Custom JS and CSS

This guide covers how to style Blocks with more flexibility, as well as adding Javascript code to event listeners.

Custom CSS

For additional styling ability, you can pass any CSS to your app using the css= kwarg.

The base class for the Gradio app is gradio-container, so here's an example that changes the background color of the Gradio app:

with gr.Blocks(css=".gradio-container {background-color: red}") as demo:

If you'd like to reference external files in your css, preface the file path (which can be a relative or absolute path) with "file=", for example:

with gr.Blocks(css=".gradio-container {background-image: url('file=clouds.jpg')}") as demo:

You can also pass the filepath to a CSS file to the css argument.

The elem_id Argument

You can elem_id to add an HTML element id to any component. This will allow you to select elements more easily with CSS.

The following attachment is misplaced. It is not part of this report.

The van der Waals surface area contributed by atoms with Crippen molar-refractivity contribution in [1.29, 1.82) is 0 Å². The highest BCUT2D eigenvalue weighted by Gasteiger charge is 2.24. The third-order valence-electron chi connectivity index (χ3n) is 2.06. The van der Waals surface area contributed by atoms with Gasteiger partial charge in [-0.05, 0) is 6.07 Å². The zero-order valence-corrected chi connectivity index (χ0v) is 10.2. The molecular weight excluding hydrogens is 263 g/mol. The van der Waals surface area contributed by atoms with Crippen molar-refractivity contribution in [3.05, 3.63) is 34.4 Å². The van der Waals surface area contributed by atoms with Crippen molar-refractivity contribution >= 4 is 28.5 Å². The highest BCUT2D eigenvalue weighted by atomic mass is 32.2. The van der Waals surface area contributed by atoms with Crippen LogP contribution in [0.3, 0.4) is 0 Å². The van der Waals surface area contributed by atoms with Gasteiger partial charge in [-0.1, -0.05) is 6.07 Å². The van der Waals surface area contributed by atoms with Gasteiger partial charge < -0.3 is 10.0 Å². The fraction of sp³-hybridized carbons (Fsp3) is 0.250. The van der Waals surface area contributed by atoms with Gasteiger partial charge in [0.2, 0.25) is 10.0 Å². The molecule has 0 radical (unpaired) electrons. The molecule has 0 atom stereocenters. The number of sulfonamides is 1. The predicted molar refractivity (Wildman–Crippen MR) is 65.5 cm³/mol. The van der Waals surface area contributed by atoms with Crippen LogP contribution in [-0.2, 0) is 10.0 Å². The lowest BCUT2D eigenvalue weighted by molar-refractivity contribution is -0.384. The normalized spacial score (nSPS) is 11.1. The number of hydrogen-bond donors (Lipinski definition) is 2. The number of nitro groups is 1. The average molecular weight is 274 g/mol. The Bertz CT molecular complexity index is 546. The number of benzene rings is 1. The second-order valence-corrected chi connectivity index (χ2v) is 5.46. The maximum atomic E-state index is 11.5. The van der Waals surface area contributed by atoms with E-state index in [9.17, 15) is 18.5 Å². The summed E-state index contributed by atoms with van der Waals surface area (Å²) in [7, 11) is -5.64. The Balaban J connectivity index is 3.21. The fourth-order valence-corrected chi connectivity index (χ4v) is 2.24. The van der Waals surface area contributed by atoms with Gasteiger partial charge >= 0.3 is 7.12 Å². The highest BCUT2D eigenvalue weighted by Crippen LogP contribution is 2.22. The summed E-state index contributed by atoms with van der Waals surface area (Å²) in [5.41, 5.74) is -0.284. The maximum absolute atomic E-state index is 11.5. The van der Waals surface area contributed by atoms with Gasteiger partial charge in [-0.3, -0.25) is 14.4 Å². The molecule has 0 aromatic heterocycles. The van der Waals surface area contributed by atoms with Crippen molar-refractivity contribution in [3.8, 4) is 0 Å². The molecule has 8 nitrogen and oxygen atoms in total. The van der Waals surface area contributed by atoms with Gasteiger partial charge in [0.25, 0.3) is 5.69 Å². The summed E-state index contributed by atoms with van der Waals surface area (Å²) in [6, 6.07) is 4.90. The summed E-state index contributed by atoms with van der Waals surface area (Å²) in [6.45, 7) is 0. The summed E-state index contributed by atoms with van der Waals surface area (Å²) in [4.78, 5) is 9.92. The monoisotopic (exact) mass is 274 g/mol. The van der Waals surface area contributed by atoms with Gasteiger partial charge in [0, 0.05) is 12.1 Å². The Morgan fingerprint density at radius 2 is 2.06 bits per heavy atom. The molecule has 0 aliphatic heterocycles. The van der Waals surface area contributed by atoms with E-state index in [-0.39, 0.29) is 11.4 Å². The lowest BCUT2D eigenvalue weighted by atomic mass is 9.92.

with gr.Blocks(css="#warning {color: red}") as demo:
    box1 = gr.Textbox(value="Good Job")
    box2 = gr.Textbox(value="Failure", elem_id="warning")

The CSS ruleset will only target the second Textbox here.

Custom JS

Event listeners have a _js argument that can take a Javascript function as a string and treat it just like a Python event listener function. You can pass both a Javascript function and a Python function (in which case the Javascript function is run first) or only Javascript (and set the Python fn to None). Take a look at the code below:

import gradio as gr

blocks = gr.Blocks()

with blocks as demo:
    subject = gr.Textbox(placeholder="subject")
    verb = gr.Radio(["ate", "loved", "hated"])
    object = gr.Textbox(placeholder="object")

    with gr.Row():
        btn = gr.Button("Create sentence.")
        reverse_btn = gr.Button("Reverse sentence.")
        foo_bar_btn = gr.Button("Foo bar.")

    def sentence_maker(w1, w2, w3):
        return f"{w1} {w2} {w3}"

    output1 = gr.Textbox(label="output 1")
    output2 = gr.Textbox(label="verb")
    output3 = gr.Textbox(label="verb reversed"), [subject, verb, object], output1), [subject, verb, object], output2, _js="(s, v, o) => o + ' ' + v + ' ' + s")
    verb.change(lambda x: x, verb, output3, _js="(x) => [...x].reverse().join('')"), [], subject, _js="(x) => x + ' foo'")